Bulgarian Property Market Insight
Because of the increasingly rapid rise in foreign interest in Bulgaria recently, several more golf courses are proposed. One of these will be located at Razgrad, in the north-east, about 90km from the Black Sea. More are scheduled to open in the next few years: two at Kavarna and one at Primorsko, near Sozopol.
Mountain and ski areas will be represented by a golf course in the ski town of Bansko this year, and a very large golf complex between Kostenets and Borovets, the country's foremost ski resort. This is scheduled for 2007, the year of Bulgaria's entry into the European Union, and will be located at Dolna Banya, already near Bulgaria's first golf course at Ihtiman.
BulgariaProperties.net Ltd has purchased almost 6 acres of prime development land adjacent to the proposed golf course at Dolna Banya. The plans are to construct about 220 apartments around a comprehensive sports complex, with access to the golf course by a short footpath. The amenities on site are to include tennis, volleyball, squash, badminton, lawn bowls, boules (boccia), shooting, archery, croquet, mountain biking, and fishing nearby. Indoor facilities will include a 140-seat main restaurant and cabaret stage, a huge main bar (perhaps the largest in Bulgaria), a sports bar with projection TV, snooker, pool, table football, table tennis, a Chinese restaurant, Indian restaurant, fast food cafeteria, pizzeria, gymnasium, sauna, massage parlour, clinic, chemist, sports shop and minimarket.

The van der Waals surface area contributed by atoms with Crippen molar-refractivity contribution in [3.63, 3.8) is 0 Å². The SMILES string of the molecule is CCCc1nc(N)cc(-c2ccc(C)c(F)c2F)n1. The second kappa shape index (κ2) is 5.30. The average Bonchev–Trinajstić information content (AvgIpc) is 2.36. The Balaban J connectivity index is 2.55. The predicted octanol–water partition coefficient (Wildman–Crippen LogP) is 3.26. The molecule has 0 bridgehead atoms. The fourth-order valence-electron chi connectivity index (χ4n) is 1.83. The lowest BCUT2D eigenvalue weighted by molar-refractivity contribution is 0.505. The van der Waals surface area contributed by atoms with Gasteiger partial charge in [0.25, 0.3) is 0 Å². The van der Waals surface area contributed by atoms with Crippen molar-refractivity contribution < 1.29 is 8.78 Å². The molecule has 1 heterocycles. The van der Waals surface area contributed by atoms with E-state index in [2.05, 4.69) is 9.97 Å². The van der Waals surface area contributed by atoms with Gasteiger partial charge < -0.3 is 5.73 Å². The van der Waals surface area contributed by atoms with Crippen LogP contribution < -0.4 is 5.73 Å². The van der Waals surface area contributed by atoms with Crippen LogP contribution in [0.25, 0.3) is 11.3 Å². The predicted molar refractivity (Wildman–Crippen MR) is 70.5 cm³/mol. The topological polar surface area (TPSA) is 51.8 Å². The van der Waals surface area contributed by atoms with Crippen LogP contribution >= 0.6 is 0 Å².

Steve Avery, a Director of BulgariaProperties.net Ltd, said, "It may sound like a cliche', but we really were in the right place at the right time! After two years in this business, I just couldn't believe my luck to find such a gem. Anyone involved in this project should make a serious return on their investment."
On Borovets and Bansko generally, Steve had this to say: "Apart from having ski lifts and ski runs, these two towns are quite different from each other, and appeal to different groups of people. Bansko is an old, traditional residential town with lots of character and no fewer than 180 quaint taverns full of local people singing and dancing to a typical Bulgarian folk band. Borovets, by contrast, is purely a resort, with hotels, modern west European-style bars and night-clubs, cafe's and restaurants. Residential property and holiday homes are therefore readily available in Bansko, but not in Borovets, where the closest you can get is usually in one of the surrounding villages.